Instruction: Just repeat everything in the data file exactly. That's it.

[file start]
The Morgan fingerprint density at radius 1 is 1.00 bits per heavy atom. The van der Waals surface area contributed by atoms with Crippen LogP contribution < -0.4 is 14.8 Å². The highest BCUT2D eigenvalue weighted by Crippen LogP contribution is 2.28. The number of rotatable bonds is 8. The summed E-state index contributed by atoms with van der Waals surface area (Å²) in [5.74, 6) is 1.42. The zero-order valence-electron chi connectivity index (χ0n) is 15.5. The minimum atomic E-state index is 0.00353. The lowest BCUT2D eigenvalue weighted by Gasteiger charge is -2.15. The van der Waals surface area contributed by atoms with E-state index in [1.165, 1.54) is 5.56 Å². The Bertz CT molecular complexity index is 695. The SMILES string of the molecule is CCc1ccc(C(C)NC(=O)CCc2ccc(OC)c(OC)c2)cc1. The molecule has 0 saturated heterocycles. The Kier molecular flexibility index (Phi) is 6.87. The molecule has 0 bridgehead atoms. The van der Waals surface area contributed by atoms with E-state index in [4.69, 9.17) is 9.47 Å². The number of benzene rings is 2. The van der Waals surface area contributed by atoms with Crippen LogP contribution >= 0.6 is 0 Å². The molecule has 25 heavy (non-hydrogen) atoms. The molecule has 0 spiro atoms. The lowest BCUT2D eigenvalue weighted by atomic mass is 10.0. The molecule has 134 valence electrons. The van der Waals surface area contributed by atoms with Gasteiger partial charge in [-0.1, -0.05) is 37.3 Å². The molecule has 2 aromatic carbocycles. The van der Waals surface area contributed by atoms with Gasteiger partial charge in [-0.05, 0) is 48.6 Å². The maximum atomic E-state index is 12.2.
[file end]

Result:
The Morgan fingerprint density at radius 1 is 1.00 bits per heavy atom. The van der Waals surface area contributed by atoms with Crippen LogP contribution < -0.4 is 14.8 Å². The highest BCUT2D eigenvalue weighted by Crippen LogP contribution is 2.28. The number of rotatable bonds is 8. The summed E-state index contributed by atoms with van der Waals surface area (Å²) in [5.74, 6) is 1.42. The zero-order valence-electron chi connectivity index (χ0n) is 15.5. The minimum atomic E-state index is 0.00353. The lowest BCUT2D eigenvalue weighted by Gasteiger charge is -2.15. The van der Waals surface area contributed by atoms with E-state index in [1.165, 1.54) is 5.56 Å². The Bertz CT molecular complexity index is 695. The SMILES string of the molecule is CCc1ccc(C(C)NC(=O)CCc2ccc(OC)c(OC)c2)cc1. The molecule has 0 saturated heterocycles. The Kier molecular flexibility index (Phi) is 6.87. The molecule has 0 bridgehead atoms. The van der Waals surface area contributed by atoms with E-state index in [4.69, 9.17) is 9.47 Å². The number of benzene rings is 2. The van der Waals surface area contributed by atoms with Crippen LogP contribution >= 0.6 is 0 Å². The molecule has 25 heavy (non-hydrogen) atoms. The molecule has 0 spiro atoms. The lowest BCUT2D eigenvalue weighted by atomic mass is 10.0. The molecule has 134 valence electrons. The van der Waals surface area contributed by atoms with Gasteiger partial charge in [-0.1, -0.05) is 37.3 Å². The molecule has 2 aromatic carbocycles. The van der Waals surface area contributed by atoms with Gasteiger partial charge in [-0.05, 0) is 48.6 Å². The maximum atomic E-state index is 12.2.